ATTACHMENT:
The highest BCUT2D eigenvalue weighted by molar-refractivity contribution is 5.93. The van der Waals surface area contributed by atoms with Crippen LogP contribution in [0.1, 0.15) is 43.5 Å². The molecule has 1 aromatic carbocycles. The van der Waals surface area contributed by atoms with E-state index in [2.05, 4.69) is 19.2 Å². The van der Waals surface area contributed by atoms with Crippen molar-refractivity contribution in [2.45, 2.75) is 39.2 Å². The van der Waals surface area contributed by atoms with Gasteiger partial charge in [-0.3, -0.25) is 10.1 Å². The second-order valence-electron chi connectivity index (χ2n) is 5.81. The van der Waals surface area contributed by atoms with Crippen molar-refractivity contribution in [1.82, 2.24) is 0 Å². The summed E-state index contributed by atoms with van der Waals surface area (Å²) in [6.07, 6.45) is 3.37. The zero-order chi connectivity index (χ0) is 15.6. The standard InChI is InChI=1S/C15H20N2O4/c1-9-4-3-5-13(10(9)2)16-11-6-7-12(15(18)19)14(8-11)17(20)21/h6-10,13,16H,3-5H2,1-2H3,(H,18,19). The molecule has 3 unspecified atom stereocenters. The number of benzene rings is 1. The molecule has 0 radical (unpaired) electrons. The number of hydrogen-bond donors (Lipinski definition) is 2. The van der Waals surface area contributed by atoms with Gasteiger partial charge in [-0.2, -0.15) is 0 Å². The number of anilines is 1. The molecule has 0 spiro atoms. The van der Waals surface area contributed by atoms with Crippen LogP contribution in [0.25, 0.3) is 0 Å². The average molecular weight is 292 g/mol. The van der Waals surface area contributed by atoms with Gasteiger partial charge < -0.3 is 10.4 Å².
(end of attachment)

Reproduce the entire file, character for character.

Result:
The highest BCUT2D eigenvalue weighted by molar-refractivity contribution is 5.93. The van der Waals surface area contributed by atoms with Crippen LogP contribution in [0.1, 0.15) is 43.5 Å². The molecule has 1 aromatic carbocycles. The van der Waals surface area contributed by atoms with E-state index in [2.05, 4.69) is 19.2 Å². The van der Waals surface area contributed by atoms with Crippen molar-refractivity contribution in [2.45, 2.75) is 39.2 Å². The van der Waals surface area contributed by atoms with Gasteiger partial charge in [-0.3, -0.25) is 10.1 Å². The second-order valence-electron chi connectivity index (χ2n) is 5.81. The van der Waals surface area contributed by atoms with Crippen molar-refractivity contribution in [1.82, 2.24) is 0 Å². The summed E-state index contributed by atoms with van der Waals surface area (Å²) in [6.07, 6.45) is 3.37. The zero-order chi connectivity index (χ0) is 15.6. The standard InChI is InChI=1S/C15H20N2O4/c1-9-4-3-5-13(10(9)2)16-11-6-7-12(15(18)19)14(8-11)17(20)21/h6-10,13,16H,3-5H2,1-2H3,(H,18,19). The molecule has 3 unspecified atom stereocenters. The number of benzene rings is 1. The molecule has 0 radical (unpaired) electrons. The number of hydrogen-bond donors (Lipinski definition) is 2. The van der Waals surface area contributed by atoms with Gasteiger partial charge in [-0.2, -0.15) is 0 Å². The number of anilines is 1. The molecule has 0 spiro atoms. The van der Waals surface area contributed by atoms with Crippen LogP contribution in [0.25, 0.3) is 0 Å². The average molecular weight is 292 g/mol. The van der Waals surface area contributed by atoms with Gasteiger partial charge < -0.3 is 10.4 Å².